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Jafarzadeh v. Duke

United States District Court, District of Columbia

September 7, 2017

ELAINE DUKE, Acting Secretary, U.S. Department of Homeland Security, et al.[1]Defendants.



         Plaintiff Manouchehr Jafardzadeh is a non-citizen who is lawfully present in the United States and who applied for an adjustment of status to become a lawful permanent resident. His U.S. citizen daughter, Razeyeh Jafardzadeh, filed the corresponding application for Manouchehr to become a lawful permanent resident as an immediate relative of a U.S. citizen. The United States Citizenship and Immigration Service (USCIS), the agency within the Department of Homeland Security (DHS) that adjudicates these applications, granted her application but denied his. Although he may only challenge the ultimate determination of his application through administrative proceedings and then an appeal to the circuit court, he instead seeks to challenge the process by which USCIS adjudicated his initial application through a suit in this Court. He alleges that USCIS employs a procedure for reviewing certain applications known as the “Controlled Application Review and Resolution Program, ” and that USCIS's use of this process without promulgating a notice-and-comment rule violates the Administrative Procedure Act and his right to procedural due process under the Fifth Amendment. DHS, on the other hand, mantains that because USCIS has already made a determination and now an immigration judge will make a new determination on his application through the administrative process, the claims against USCIS are either moot or unripe. DHS further argues that even if Manouchehr's claims are not moot or unripe, they must be dismissed because he has failed to state a claim under the Immigration and Nationality Act, the Administrative Procedure Act, or the Constitution. For the reasons explained below, the Court will grant in part and deny in part the motion to dismiss.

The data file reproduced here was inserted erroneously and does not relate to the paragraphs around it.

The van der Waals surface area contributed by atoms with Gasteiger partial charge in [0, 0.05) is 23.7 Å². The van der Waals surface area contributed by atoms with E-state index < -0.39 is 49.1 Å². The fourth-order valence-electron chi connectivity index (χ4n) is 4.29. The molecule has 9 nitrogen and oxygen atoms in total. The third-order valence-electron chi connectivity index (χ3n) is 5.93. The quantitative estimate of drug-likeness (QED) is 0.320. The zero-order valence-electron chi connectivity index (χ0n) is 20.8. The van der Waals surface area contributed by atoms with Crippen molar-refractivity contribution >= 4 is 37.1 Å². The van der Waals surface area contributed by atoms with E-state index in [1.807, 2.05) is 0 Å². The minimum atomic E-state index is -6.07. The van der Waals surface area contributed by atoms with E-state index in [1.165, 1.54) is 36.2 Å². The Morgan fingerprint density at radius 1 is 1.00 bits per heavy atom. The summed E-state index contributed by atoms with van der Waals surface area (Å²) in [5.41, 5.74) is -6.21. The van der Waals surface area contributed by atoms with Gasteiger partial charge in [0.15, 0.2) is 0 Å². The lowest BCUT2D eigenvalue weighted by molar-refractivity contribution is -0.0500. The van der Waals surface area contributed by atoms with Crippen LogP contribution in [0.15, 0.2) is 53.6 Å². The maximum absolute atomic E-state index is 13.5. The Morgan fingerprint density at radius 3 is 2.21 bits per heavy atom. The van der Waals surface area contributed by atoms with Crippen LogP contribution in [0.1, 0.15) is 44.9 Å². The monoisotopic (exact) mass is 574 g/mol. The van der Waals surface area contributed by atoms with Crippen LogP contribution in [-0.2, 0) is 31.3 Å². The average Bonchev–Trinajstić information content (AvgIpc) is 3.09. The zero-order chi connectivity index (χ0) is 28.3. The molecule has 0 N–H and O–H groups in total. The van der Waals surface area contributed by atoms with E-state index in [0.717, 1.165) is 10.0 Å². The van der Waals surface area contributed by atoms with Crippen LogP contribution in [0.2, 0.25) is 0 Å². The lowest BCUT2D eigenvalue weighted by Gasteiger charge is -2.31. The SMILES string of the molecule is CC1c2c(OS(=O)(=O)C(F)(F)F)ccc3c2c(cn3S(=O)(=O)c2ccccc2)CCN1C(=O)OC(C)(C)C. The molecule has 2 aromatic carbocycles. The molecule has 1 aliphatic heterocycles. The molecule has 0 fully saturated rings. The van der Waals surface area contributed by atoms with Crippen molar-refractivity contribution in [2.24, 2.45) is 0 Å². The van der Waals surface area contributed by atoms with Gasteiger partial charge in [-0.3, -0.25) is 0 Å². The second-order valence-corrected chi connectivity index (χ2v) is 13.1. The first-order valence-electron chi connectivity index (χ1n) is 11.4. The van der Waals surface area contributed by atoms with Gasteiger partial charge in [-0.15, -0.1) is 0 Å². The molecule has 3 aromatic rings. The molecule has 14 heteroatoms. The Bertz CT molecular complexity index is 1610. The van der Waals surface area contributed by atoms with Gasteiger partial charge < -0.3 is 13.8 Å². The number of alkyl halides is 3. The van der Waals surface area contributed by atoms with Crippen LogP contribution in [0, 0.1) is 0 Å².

The facts that follow are as stated in plaintiffs' complaint, which at this stage, the Court accepts as true. Plaintiff Manouchehr is a citizen of Iran who has lawfully resided in the United States since 1979. Compl. [ECF No. 1] ¶ 16. His daughter, plaintiff Razeyeh, is a U.S. citizen. Id. ¶ 1. In January 2010, plaintiffs respectively filed the appropriate forms for Manouchehr to adjust his status to that of a lawful permanent resident: Razeyeh filed a Petition for Alien Relative (Form I-130) and Manouchehr filed a concurrent Application to Register Permanent Residence or Adjust Status (Form I-485). Id. ¶¶ 1, 7, 19.

         Since these applications were filed, USCIS has twice interviewed Manouchehr, once in 2011 and once in 2014. Id. ¶ 19. He has also been contacted by the Federal Bureau of Investigation “multiple times, ” most recently in 2014. Id. The FBI has, allegedly, conveyed that if Manouchehr became an informant on the Iranian community in the United States, “the FBI would use its influence to remove roadblocks hindering the adjudication of his applications” to become a lawful permanent resident. Id. ¶¶ 19-22. Manouchehr has consistently declined to act as an informant for the FBI. Id. ¶ 22.